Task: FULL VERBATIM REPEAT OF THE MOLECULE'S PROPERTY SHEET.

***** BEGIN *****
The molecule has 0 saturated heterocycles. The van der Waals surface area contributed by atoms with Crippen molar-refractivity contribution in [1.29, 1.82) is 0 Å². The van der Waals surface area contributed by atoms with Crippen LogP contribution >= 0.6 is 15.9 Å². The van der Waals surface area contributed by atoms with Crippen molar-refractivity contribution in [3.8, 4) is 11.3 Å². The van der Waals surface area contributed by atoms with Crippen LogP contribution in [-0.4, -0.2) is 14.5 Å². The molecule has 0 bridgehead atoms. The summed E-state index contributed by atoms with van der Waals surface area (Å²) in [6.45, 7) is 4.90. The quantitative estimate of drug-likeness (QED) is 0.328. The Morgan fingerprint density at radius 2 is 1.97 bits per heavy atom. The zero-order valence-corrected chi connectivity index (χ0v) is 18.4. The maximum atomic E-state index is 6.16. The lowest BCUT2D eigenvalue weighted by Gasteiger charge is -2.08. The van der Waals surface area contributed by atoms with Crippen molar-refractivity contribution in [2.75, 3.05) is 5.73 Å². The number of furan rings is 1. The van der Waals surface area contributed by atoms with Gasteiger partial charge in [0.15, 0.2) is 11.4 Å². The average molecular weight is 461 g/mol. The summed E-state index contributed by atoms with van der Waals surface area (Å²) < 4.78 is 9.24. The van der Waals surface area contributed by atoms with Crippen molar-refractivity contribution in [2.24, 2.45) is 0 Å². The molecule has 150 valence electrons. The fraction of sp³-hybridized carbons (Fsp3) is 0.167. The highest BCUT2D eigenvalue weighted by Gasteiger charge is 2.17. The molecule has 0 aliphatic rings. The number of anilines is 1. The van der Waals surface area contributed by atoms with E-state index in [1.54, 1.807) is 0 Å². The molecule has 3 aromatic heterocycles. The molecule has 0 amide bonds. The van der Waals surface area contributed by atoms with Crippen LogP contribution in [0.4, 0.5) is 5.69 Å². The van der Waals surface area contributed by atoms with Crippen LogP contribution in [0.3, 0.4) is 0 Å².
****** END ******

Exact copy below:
The molecule has 0 saturated heterocycles. The van der Waals surface area contributed by atoms with Crippen molar-refractivity contribution in [1.29, 1.82) is 0 Å². The van der Waals surface area contributed by atoms with Crippen LogP contribution >= 0.6 is 15.9 Å². The van der Waals surface area contributed by atoms with Crippen molar-refractivity contribution in [3.8, 4) is 11.3 Å². The van der Waals surface area contributed by atoms with Crippen LogP contribution in [-0.4, -0.2) is 14.5 Å². The molecule has 0 bridgehead atoms. The summed E-state index contributed by atoms with van der Waals surface area (Å²) in [6.45, 7) is 4.90. The quantitative estimate of drug-likeness (QED) is 0.328. The Morgan fingerprint density at radius 2 is 1.97 bits per heavy atom. The zero-order valence-corrected chi connectivity index (χ0v) is 18.4. The maximum atomic E-state index is 6.16. The lowest BCUT2D eigenvalue weighted by Gasteiger charge is -2.08. The van der Waals surface area contributed by atoms with Crippen molar-refractivity contribution in [2.75, 3.05) is 5.73 Å². The number of furan rings is 1. The van der Waals surface area contributed by atoms with Gasteiger partial charge in [0.15, 0.2) is 11.4 Å². The average molecular weight is 461 g/mol. The summed E-state index contributed by atoms with van der Waals surface area (Å²) < 4.78 is 9.24. The van der Waals surface area contributed by atoms with Crippen molar-refractivity contribution in [2.24, 2.45) is 0 Å². The molecule has 150 valence electrons. The fraction of sp³-hybridized carbons (Fsp3) is 0.167. The highest BCUT2D eigenvalue weighted by Gasteiger charge is 2.17. The molecule has 0 aliphatic rings. The number of anilines is 1. The van der Waals surface area contributed by atoms with E-state index in [1.54, 1.807) is 0 Å². The molecule has 3 aromatic heterocycles. The molecule has 0 amide bonds. The van der Waals surface area contributed by atoms with Crippen LogP contribution in [0.4, 0.5) is 5.69 Å². The van der Waals surface area contributed by atoms with Crippen LogP contribution in [0.3, 0.4) is 0 Å².